Shriver’s has been selling salt water taffy at the Jersey Shore since it opened on the boardwalk in Ocean City in 1898. The company sells more than 30 flavors of taffy at its store (which is housed in the oldest building on the boardwalk) and online. During their busy summer season, the store makes more than 2300 pounds (or 100,000 pieces) of taffy each day, with chocolate being far and away their most popular. 

11. MARINI'S // SANTA CRUZ, CALIFORNIA

Marini’s was originally started in 1915 by Victor Marini as a popcorn stand on the boardwalk and soon expanded into salt water taffy and candy apples. Still family-owned and in the hands of its fourth generation of candy makers, Marini's taffy recipe has remained the same since the days Victor was making it. And they still wrap the candies using a cast iron machine bought in the 1920s. That's a lot of history for a bite-sized piece of taffy!

This piece originally ran in 2016.

This Macaroni and Cheese Meatball Recipe Is Easy Enough to Make in a Dorm Room

iStock.com/LauriPatterson
iStock.com/LauriPatterson

It's hard to make creative meals when you're working out of a dorm "kitchen," but Daniel Holzman, the chef/co-owner of The Meatball Shop in New York City, proves that college students don't need to limit themselves to energy drinks and instant ramen noodles. Using just a coffee maker and a toaster oven, he's found a way to prepare an easy recipe for macaroni and cheese meatballs.

The video below is the fourth episode of "The College Try," a new series from Food & Wine and Spoon University that challenges chefs to create meals using dorm equipment and ingredients. Holzman starts by "brewing" his macaroni in a coffee maker. Once the pasta is cooked, he stirs in one tablespoon of butter and transfers it to a plate. To start making the cheese sauce, he adds two cups of milk and two tablespoons of butter to the coffee pot before retuning it to the warm burner.

Holzman prepares the meatballs by mixing ground beef, breadcrumbs, cheddar cheese, salt, and the cooked macaroni in a bowl. After he shapes the meat mixture into 2-inch balls, he bakes them in a toaster oven preheated to 450°F for 12 minutes.

The last step is the sauce. The chef whisks a packet of cheese powder from a box of macaroni and cheese into the milk and uses that as the base for his plate of meatballs. In about half an hour, he makes a meal that looks a lot better than what you can find in most college dining halls.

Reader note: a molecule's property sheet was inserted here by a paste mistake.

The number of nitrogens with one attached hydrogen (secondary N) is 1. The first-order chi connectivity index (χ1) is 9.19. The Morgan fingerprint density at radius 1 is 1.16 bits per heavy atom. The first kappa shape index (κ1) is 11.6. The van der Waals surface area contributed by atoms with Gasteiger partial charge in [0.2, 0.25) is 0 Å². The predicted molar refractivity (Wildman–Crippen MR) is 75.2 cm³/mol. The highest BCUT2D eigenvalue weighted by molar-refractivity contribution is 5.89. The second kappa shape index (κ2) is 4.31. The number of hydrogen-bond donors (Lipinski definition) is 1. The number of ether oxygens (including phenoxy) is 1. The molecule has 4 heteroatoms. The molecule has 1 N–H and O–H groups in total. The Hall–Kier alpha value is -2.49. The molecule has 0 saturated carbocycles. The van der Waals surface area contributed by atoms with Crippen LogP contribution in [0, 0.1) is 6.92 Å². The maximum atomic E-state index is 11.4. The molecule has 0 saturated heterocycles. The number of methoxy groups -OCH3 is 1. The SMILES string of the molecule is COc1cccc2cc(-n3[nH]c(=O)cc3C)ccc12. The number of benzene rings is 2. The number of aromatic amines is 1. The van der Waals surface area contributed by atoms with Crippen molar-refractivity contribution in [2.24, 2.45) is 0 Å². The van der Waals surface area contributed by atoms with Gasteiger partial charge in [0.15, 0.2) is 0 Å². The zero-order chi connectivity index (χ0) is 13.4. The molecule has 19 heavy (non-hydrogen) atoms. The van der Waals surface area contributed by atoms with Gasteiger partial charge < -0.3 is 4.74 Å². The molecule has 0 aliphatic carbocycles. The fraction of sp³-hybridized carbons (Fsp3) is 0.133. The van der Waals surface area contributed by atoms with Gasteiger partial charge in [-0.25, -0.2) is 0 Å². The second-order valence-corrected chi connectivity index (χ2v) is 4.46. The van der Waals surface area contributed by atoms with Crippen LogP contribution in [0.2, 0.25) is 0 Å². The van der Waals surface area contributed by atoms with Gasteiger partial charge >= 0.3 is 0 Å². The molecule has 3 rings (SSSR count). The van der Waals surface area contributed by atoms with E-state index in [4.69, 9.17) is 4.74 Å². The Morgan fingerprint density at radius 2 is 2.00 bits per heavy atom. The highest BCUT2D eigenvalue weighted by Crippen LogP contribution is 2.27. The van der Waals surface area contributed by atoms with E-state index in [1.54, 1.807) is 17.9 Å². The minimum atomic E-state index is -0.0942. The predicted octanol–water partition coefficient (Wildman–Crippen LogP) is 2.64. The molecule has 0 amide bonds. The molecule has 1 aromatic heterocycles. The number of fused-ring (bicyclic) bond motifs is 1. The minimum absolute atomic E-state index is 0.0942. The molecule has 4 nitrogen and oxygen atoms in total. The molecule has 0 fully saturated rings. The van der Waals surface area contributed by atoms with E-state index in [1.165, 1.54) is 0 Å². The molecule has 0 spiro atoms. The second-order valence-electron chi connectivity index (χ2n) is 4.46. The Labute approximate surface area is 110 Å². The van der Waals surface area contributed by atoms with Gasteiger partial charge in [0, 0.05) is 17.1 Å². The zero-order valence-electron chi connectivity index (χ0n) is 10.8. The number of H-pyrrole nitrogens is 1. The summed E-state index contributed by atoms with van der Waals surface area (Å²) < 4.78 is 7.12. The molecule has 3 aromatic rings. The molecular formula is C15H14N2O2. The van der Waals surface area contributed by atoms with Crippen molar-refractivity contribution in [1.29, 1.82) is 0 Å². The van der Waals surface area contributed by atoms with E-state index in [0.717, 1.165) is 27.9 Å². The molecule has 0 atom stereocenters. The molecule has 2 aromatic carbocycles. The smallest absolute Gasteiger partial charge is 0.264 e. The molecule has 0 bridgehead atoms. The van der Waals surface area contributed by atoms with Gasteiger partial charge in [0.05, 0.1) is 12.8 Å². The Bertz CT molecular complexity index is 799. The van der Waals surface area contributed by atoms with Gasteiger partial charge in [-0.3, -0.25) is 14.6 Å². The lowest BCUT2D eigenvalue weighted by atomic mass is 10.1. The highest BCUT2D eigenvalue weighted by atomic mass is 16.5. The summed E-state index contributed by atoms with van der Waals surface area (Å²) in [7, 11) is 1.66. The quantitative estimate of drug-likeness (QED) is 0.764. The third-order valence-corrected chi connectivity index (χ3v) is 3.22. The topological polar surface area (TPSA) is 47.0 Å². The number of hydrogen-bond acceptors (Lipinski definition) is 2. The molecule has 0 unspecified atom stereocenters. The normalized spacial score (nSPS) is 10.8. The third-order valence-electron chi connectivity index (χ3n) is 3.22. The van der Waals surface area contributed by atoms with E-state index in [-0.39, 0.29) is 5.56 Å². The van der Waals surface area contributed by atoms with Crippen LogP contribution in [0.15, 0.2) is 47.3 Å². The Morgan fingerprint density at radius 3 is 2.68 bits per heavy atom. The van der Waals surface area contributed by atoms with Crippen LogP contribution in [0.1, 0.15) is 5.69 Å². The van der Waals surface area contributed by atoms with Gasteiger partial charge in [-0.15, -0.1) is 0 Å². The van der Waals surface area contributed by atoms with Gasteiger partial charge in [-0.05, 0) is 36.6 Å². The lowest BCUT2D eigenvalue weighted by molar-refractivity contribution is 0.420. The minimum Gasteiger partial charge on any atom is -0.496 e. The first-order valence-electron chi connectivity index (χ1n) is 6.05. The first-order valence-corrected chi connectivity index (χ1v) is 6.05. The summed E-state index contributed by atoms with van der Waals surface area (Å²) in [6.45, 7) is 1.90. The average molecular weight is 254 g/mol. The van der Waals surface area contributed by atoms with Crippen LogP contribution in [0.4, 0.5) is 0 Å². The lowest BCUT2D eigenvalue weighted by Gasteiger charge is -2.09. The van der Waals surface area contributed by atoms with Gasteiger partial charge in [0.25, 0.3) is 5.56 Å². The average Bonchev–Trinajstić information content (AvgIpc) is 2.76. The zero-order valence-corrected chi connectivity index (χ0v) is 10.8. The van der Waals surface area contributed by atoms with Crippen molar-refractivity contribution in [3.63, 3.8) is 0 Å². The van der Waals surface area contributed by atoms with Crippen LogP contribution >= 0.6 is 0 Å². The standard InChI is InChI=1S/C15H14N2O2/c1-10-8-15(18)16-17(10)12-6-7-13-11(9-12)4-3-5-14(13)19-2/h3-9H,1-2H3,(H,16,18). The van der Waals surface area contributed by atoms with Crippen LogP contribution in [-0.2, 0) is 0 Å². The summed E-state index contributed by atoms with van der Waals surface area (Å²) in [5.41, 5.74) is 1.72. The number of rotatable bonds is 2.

From microwaved omelets to mug cakes, here are some more cooking hacks for dorm life.

[h/t Spoon University]

Eliza Leslie: The Most Influential Cookbook Writer of the 19th Century

American cookbook author Eliza Leslie
American cookbook author Eliza Leslie
Wikimedia // Public Domain

If it wasn't for Eliza Leslie, American recipes might look very different. Leslie wrote the most popular cookbook of the 19th century, published a recipe widely credited as being the first for chocolate cake in the United States, and authored fiction for both adults and children. Her nine cookbooks—as well as her domestic management and etiquette guides—made a significant mark in American history and society, despite the fact that she never ran a kitchen of her own.

Early Dreams

Born in Philadelphia on November 15, 1787, to Robert and Lydia Leslie, Eliza was an intelligent child and a voracious reader. Her dream of becoming a writer was nurtured by her father, a prosperous watchmaker, inventor, and intellectual who was friends with Benjamin Franklin and Thomas Jefferson. She once wrote that "the dream of my childhood [was] one day seeing my name in print."

Sadly, her father’s business failed around the turn of the 19th century and he died in 1803. The family took in boarders to make ends meet, and as the oldest of five, Leslie helped her mother in the kitchen. To gain culinary experience, she attended Mrs. Goodfellow’s Cooking School in Philadelphia, the first school of its kind in the United States. Urged by her brother Thomas—and after fielding numerous requests for recipes from friends and family—she compiled her first book, Seventy-Five Receipts for Pastry, Cakes, and Sweetmeats, in 1828. Notably, the book included the term cup cake, referring to Leslie's employment of a teacup as a measuring tool ("two large tea-cups full of molasses")—possibly the first-ever mention of a cup cake in print.

Seventy-Five Receipts was a hit, and was reprinted numerous times. Encouraged by this success—and by her publisher, Munroe & Francis—Leslie moved on to her true desire: writing fiction. She penned short stories and storybooks for young readers as well as adult fiction and won several awards for her efforts. One of her prize-winning short stories, the humorous "Mrs. Washington Potts," appeared in Godey’s Lady’s Book, the popular 19th century magazine for which she also served as assistant editor. Leslie also contributed to Graham’s Magazine, the Saturday Gazette, and The Saturday Evening Post. At least one critic called her tales "perfect daguerreotypes of real life."